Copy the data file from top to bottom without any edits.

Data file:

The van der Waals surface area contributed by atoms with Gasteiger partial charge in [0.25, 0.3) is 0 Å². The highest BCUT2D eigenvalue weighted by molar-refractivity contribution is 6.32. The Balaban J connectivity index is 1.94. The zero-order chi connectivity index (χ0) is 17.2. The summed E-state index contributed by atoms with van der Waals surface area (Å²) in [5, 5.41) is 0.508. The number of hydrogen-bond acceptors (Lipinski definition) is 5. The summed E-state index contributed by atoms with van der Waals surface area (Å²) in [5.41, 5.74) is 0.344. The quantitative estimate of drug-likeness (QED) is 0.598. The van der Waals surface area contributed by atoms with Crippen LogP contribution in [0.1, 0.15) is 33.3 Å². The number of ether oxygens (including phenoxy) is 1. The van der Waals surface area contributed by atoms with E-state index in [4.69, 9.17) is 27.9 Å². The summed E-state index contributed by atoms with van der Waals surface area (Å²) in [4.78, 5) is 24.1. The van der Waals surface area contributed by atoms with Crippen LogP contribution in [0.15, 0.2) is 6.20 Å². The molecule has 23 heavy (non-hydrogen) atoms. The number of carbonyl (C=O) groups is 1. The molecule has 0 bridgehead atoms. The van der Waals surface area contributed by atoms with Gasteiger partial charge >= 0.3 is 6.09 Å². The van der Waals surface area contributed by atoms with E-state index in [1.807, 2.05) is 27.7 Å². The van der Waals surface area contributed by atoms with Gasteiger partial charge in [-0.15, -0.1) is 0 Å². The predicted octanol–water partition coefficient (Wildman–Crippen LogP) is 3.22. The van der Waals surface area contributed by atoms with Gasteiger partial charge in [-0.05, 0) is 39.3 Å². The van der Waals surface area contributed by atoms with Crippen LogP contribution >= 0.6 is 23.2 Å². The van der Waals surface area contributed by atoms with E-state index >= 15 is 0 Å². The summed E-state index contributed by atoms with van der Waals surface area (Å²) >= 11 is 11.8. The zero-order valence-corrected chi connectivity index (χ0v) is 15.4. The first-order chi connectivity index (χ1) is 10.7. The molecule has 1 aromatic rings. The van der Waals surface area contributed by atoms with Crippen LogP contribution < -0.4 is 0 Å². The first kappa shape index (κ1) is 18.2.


The van der Waals surface area contributed by atoms with Gasteiger partial charge in [0.25, 0.3) is 0 Å². The highest BCUT2D eigenvalue weighted by molar-refractivity contribution is 6.32. The Balaban J connectivity index is 1.94. The zero-order chi connectivity index (χ0) is 17.2. The summed E-state index contributed by atoms with van der Waals surface area (Å²) in [5, 5.41) is 0.508. The number of hydrogen-bond acceptors (Lipinski definition) is 5. The summed E-state index contributed by atoms with van der Waals surface area (Å²) in [5.41, 5.74) is 0.344. The quantitative estimate of drug-likeness (QED) is 0.598. The van der Waals surface area contributed by atoms with Crippen LogP contribution in [0.1, 0.15) is 33.3 Å². The number of ether oxygens (including phenoxy) is 1. The van der Waals surface area contributed by atoms with E-state index in [4.69, 9.17) is 27.9 Å². The summed E-state index contributed by atoms with van der Waals surface area (Å²) in [4.78, 5) is 24.1. The van der Waals surface area contributed by atoms with Crippen LogP contribution in [0.15, 0.2) is 6.20 Å². The molecule has 23 heavy (non-hydrogen) atoms. The number of carbonyl (C=O) groups is 1. The molecule has 0 bridgehead atoms. The van der Waals surface area contributed by atoms with Gasteiger partial charge >= 0.3 is 6.09 Å². The van der Waals surface area contributed by atoms with E-state index in [1.807, 2.05) is 27.7 Å². The van der Waals surface area contributed by atoms with Gasteiger partial charge in [-0.15, -0.1) is 0 Å². The predicted octanol–water partition coefficient (Wildman–Crippen LogP) is 3.22. The van der Waals surface area contributed by atoms with Gasteiger partial charge in [-0.05, 0) is 39.3 Å². The van der Waals surface area contributed by atoms with Crippen LogP contribution >= 0.6 is 23.2 Å². The van der Waals surface area contributed by atoms with E-state index >= 15 is 0 Å². The summed E-state index contributed by atoms with van der Waals surface area (Å²) >= 11 is 11.8. The zero-order valence-corrected chi connectivity index (χ0v) is 15.4. The first-order chi connectivity index (χ1) is 10.7. The molecule has 1 aromatic rings. The van der Waals surface area contributed by atoms with Crippen LogP contribution < -0.4 is 0 Å². The first kappa shape index (κ1) is 18.2.